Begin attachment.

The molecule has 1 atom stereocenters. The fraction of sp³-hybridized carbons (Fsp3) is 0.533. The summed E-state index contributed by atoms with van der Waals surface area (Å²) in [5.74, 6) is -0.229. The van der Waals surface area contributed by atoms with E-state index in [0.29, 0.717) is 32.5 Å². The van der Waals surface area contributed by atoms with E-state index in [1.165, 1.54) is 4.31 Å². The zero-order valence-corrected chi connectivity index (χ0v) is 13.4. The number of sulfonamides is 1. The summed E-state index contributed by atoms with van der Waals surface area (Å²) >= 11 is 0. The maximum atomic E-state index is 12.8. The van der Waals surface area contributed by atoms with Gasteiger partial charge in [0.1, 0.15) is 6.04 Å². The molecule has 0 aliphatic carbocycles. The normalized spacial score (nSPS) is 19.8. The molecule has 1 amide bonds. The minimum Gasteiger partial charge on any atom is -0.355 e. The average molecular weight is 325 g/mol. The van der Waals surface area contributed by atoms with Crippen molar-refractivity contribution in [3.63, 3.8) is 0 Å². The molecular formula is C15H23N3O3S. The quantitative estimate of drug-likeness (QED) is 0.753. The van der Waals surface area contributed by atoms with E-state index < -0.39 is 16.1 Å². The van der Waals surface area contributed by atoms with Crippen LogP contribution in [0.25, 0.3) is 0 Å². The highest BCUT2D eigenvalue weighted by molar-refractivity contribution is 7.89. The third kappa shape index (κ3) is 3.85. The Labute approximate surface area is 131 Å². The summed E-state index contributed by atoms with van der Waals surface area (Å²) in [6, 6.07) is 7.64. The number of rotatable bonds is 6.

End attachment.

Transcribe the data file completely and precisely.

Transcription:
The molecule has 1 atom stereocenters. The fraction of sp³-hybridized carbons (Fsp3) is 0.533. The summed E-state index contributed by atoms with van der Waals surface area (Å²) in [5.74, 6) is -0.229. The van der Waals surface area contributed by atoms with E-state index in [0.29, 0.717) is 32.5 Å². The van der Waals surface area contributed by atoms with E-state index in [1.165, 1.54) is 4.31 Å². The zero-order valence-corrected chi connectivity index (χ0v) is 13.4. The number of sulfonamides is 1. The summed E-state index contributed by atoms with van der Waals surface area (Å²) >= 11 is 0. The maximum atomic E-state index is 12.8. The van der Waals surface area contributed by atoms with Gasteiger partial charge in [0.1, 0.15) is 6.04 Å². The molecule has 0 aliphatic carbocycles. The normalized spacial score (nSPS) is 19.8. The molecule has 1 amide bonds. The minimum Gasteiger partial charge on any atom is -0.355 e. The average molecular weight is 325 g/mol. The van der Waals surface area contributed by atoms with Crippen molar-refractivity contribution in [3.63, 3.8) is 0 Å². The molecular formula is C15H23N3O3S. The quantitative estimate of drug-likeness (QED) is 0.753. The van der Waals surface area contributed by atoms with E-state index < -0.39 is 16.1 Å². The van der Waals surface area contributed by atoms with Crippen LogP contribution in [0.25, 0.3) is 0 Å². The highest BCUT2D eigenvalue weighted by molar-refractivity contribution is 7.89. The third kappa shape index (κ3) is 3.85. The Labute approximate surface area is 131 Å². The summed E-state index contributed by atoms with van der Waals surface area (Å²) in [6, 6.07) is 7.64. The number of rotatable bonds is 6.